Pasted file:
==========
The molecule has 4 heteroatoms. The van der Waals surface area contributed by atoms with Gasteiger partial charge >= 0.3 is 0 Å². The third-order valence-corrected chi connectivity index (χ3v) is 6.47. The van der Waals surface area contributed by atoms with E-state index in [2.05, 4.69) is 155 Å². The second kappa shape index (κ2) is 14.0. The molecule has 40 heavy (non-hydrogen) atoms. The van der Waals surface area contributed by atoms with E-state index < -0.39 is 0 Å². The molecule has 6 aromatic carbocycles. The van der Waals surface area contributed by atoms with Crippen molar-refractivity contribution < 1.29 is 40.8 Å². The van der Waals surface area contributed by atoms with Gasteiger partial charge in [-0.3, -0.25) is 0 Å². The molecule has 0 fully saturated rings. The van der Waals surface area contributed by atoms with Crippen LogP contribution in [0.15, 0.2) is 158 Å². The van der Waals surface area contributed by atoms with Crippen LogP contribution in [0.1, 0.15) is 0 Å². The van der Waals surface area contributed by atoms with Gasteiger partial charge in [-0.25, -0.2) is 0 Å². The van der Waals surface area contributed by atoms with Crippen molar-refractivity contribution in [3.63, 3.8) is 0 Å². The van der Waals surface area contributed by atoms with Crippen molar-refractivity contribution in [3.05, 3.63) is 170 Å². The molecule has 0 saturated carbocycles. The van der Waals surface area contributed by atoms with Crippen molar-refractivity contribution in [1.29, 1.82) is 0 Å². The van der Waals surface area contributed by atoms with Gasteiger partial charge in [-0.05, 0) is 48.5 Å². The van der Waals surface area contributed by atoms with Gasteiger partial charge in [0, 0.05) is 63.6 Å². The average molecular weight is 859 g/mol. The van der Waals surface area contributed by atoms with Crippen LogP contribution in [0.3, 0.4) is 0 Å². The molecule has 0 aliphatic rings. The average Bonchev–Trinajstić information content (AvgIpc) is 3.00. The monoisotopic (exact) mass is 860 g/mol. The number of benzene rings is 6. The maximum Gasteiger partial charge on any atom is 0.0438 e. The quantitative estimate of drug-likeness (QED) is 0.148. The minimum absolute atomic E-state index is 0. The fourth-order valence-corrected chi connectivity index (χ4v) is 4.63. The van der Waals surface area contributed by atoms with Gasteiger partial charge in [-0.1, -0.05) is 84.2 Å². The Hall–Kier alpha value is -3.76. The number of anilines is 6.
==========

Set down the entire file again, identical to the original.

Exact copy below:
The molecule has 4 heteroatoms. The van der Waals surface area contributed by atoms with Gasteiger partial charge >= 0.3 is 0 Å². The third-order valence-corrected chi connectivity index (χ3v) is 6.47. The van der Waals surface area contributed by atoms with E-state index in [2.05, 4.69) is 155 Å². The second kappa shape index (κ2) is 14.0. The molecule has 40 heavy (non-hydrogen) atoms. The van der Waals surface area contributed by atoms with E-state index < -0.39 is 0 Å². The molecule has 6 aromatic carbocycles. The van der Waals surface area contributed by atoms with Crippen molar-refractivity contribution < 1.29 is 40.8 Å². The van der Waals surface area contributed by atoms with Gasteiger partial charge in [-0.3, -0.25) is 0 Å². The molecule has 0 fully saturated rings. The van der Waals surface area contributed by atoms with Crippen LogP contribution in [0.15, 0.2) is 158 Å². The van der Waals surface area contributed by atoms with Crippen LogP contribution in [0.1, 0.15) is 0 Å². The van der Waals surface area contributed by atoms with Gasteiger partial charge in [-0.25, -0.2) is 0 Å². The van der Waals surface area contributed by atoms with Crippen molar-refractivity contribution in [3.63, 3.8) is 0 Å². The van der Waals surface area contributed by atoms with Crippen molar-refractivity contribution in [3.05, 3.63) is 170 Å². The molecule has 0 saturated carbocycles. The van der Waals surface area contributed by atoms with Crippen molar-refractivity contribution in [1.29, 1.82) is 0 Å². The van der Waals surface area contributed by atoms with Gasteiger partial charge in [-0.05, 0) is 48.5 Å². The van der Waals surface area contributed by atoms with Gasteiger partial charge in [0, 0.05) is 63.6 Å². The average molecular weight is 859 g/mol. The van der Waals surface area contributed by atoms with Crippen LogP contribution in [0.3, 0.4) is 0 Å². The molecule has 0 aliphatic rings. The average Bonchev–Trinajstić information content (AvgIpc) is 3.00. The monoisotopic (exact) mass is 860 g/mol. The number of benzene rings is 6. The maximum Gasteiger partial charge on any atom is 0.0438 e. The quantitative estimate of drug-likeness (QED) is 0.148. The minimum absolute atomic E-state index is 0. The fourth-order valence-corrected chi connectivity index (χ4v) is 4.63. The van der Waals surface area contributed by atoms with Gasteiger partial charge in [-0.1, -0.05) is 84.2 Å². The Hall–Kier alpha value is -3.76. The number of anilines is 6.